Going from a Paper Pattern to a Stained Glass Pattern Piece

    Published: 06-16-2009
    Views: 44,580
    Stained Glass Artist Phillip McKee demonstrates how you go from a paper pattern to a stained glass pattern piece when making a stained glass suncatcher.

    Phillip McKee

    As an artist, I work in the medium of stained glass. I have always had an interest in stained glass. From early childhood I was enchanted by the Middle Ages and especially the medieval church. Seeing the beauty of the windows was always a joy to me. It was with great joy that I studied Medieval History first at Yale University and later at Harvard. I even held a research fellowship at Princeton in 1993. Even though I studied economic and diplomatic history instead of Art History, I still managed to work my artistic interests into my work at every possible opportunity.

    But after all of that education, I chose to become a firefighter. Needless to say, this was not greeted with much enthusiasm by my family. However a firefighter's work schedule gave me the free time I needed and I was able to pursue my other passion -- glass art!

    Since 9-11, stained glass has become an even greater part of my life as I went through rehabilitation for injuries suffered at the Pentagon. Glass has provided me with a creative outlet that I have sorely needed during this most difficult time in my life and in the life of our country. It has also given me a new place in life now that I am physically disabled and no longer able to continue as a firefighter.

    I am also pleased to announce the publication of my book Make It or Break It; Stained Glass For Beginners as a CD E-Book by CWS Press. It is an innovative CD-ROM that allows for page-flipping and browsing just like a book but it can also be searched like a regular electronic document. The CD also comes with a free trial version of GlassEye 2000 and over 340 patterns in GlassEye format.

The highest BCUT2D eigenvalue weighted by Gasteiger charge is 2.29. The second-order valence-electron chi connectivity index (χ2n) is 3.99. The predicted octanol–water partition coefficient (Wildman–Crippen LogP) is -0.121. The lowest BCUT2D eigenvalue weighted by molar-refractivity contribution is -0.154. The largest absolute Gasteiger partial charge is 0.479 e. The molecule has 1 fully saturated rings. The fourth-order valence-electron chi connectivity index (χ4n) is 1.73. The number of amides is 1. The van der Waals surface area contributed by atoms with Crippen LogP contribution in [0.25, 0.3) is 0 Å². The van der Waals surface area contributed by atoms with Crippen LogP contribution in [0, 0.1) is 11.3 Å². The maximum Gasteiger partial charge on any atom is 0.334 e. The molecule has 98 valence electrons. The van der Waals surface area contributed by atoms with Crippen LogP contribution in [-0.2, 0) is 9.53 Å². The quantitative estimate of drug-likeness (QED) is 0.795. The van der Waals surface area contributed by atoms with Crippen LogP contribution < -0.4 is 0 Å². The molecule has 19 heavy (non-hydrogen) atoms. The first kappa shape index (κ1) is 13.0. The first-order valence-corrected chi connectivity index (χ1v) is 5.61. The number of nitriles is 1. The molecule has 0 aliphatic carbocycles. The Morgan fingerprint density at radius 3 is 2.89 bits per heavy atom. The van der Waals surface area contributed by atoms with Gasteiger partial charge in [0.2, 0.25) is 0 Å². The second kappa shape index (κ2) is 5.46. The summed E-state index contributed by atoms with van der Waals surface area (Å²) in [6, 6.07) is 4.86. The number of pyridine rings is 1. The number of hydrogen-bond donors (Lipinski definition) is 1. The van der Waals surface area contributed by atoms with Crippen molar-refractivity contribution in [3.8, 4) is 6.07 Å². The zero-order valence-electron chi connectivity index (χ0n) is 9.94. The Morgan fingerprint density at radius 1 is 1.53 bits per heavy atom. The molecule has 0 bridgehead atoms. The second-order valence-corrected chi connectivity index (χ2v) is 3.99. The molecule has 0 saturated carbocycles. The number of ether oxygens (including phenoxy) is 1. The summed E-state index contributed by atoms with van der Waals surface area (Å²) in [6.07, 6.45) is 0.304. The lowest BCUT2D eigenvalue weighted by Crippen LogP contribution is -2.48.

And I am now the senior Stained Glass Art Instructor for the Arlington County Adult Arts Education Program at the Fairlington Arts Center. If you live in Northern Virginia this is a wonderful way for you to be able to study stained glass under my tutelage while remaining close to home! In addition I offer private lessons in my home studio.

    But I did recently return to my academic roots. In June 2004, I exhibited several pieces as a part of the "Visions & Experiences" Exhibit at the Yale University School of Art Gallery. If you did not have a chance to visit the exhibit while it was occurring, I have created a Virtual Tour. It is an executable file which can be downloaded and viewed on your computer.

    Hi, I am Phillip McKee of McKee Stained Glass. Right now we are going to learn how to move from paper pattern to pattern pieces. First, whenever you are working in stained glass, you always work from a pattern; this simply is not an art form that you can improvise. Proper planning is important. Most people get their paper patterns either from books, magazines or from various websites online. In this case, today we are going to be making a very simplified and stylized rose. When we print out the pattern, sometimes our patterns will have colors in them, other times they will simply be black and white drawings. If you get a black and white drawing out of a book or a magazine or even online, it is always a good idea while you are choosing your glass to color in and see how it will look once your color choice are applied.

    This will greatly aid you in selecting your glass. Once you have a finished idea, now it is time to move on to actually getting some glass cut. When you have your patterns, you need to make three copies, this is very important. One, is your layout copy, that will be the copy you attach to your Homasote board and use as your guide in assigning pieces to their proper locations. The second piece is your cutting pattern, this is the pattern out of which you will cut individual pieces to use as guides while cutting glass. Your final pattern is a spare, just in case you need an extra pattern piece at some point, you also need to make sure that you properly label your patterns. There are three things you need to put down when labeling, first is pattern number.